Once we understand something at a fundamental level, having the ability to integrate the complexity and nuances of the subject into a model without overwhelming ourselves, we then need to recall what it was like to not have that ability.
At this point, you are effectively trying to determine what it was like to not have a certain set of neurons communicating to one another in a certain way within your brain. Then, as if that wasn’t hard enough, you need to try and work out what you need to do in order to help someone else’s brain get to that point. By no means an easy feat, but it is undoubtedly possible.
If you can manage to overcome these issues — through a mixture of climbing and crawling — your writing will be read, understood, shared and appreciated. It will separate itself from everything else that fails to do so. This is important because quite honestly, everyone would rather read good writing on a topic that didn’t interest them, than poor writing on one that did. If you don’t make your content consumable, it doesn’t matter how interesting or profound it is.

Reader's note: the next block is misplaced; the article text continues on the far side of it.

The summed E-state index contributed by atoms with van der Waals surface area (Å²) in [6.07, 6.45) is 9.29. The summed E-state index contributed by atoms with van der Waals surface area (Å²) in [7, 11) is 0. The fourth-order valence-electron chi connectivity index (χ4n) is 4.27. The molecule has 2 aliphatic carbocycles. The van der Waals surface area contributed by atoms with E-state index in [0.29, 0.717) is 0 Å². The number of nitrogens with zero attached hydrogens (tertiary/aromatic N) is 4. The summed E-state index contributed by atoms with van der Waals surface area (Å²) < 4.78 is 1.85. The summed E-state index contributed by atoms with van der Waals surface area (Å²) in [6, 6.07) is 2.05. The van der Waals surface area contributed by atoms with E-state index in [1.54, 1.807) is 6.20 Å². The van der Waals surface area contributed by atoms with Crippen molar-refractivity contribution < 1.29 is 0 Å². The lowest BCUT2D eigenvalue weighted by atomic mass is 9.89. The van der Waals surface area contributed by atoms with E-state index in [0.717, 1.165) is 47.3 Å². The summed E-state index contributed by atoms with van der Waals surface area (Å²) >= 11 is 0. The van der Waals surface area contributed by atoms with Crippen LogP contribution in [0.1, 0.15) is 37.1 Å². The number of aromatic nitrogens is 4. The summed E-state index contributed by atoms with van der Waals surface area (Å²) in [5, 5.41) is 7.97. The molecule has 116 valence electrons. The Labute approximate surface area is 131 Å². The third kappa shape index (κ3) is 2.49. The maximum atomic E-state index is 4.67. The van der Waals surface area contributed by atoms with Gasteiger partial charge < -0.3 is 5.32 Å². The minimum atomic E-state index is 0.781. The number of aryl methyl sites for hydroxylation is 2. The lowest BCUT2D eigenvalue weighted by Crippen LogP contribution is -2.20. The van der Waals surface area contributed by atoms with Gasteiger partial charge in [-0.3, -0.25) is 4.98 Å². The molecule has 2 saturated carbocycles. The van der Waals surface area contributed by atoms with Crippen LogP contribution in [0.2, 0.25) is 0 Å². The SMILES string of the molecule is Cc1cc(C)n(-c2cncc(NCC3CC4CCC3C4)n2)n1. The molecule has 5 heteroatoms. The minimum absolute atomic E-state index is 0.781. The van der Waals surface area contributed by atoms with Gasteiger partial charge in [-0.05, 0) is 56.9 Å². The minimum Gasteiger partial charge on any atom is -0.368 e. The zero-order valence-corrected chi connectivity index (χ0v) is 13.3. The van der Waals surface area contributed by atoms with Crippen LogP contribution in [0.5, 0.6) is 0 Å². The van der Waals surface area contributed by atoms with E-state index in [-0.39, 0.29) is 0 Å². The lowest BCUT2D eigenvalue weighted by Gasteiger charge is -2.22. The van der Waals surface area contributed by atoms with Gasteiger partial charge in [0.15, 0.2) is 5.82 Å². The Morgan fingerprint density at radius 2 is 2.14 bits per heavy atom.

In the next section, we will explore some more practical aspects of how to achieve that. We have moved from the abstract, looking at things such as purpose, style and structure, and now it’s time to work with more specific advice.
This section will aim to give you more specific behaviours to target. There should be little (or less) confusion regarding how to go about these recommendations. The previous sections contained a mix of my philosophy and guiding principles, whereas the following will be more likely described as recommendations. These won’t be rules, they can be broken, but the aim is to give you a greater degree of tangibility over what you are either adhering to or ignoring.
However, with that said, I believe it is a cardinal mistake to only value the tangible. Provided you are working on the following behaviours on a frequent basis, you will become a much better writer over time if you are also consistently considering the more abstract themes that preceded this section.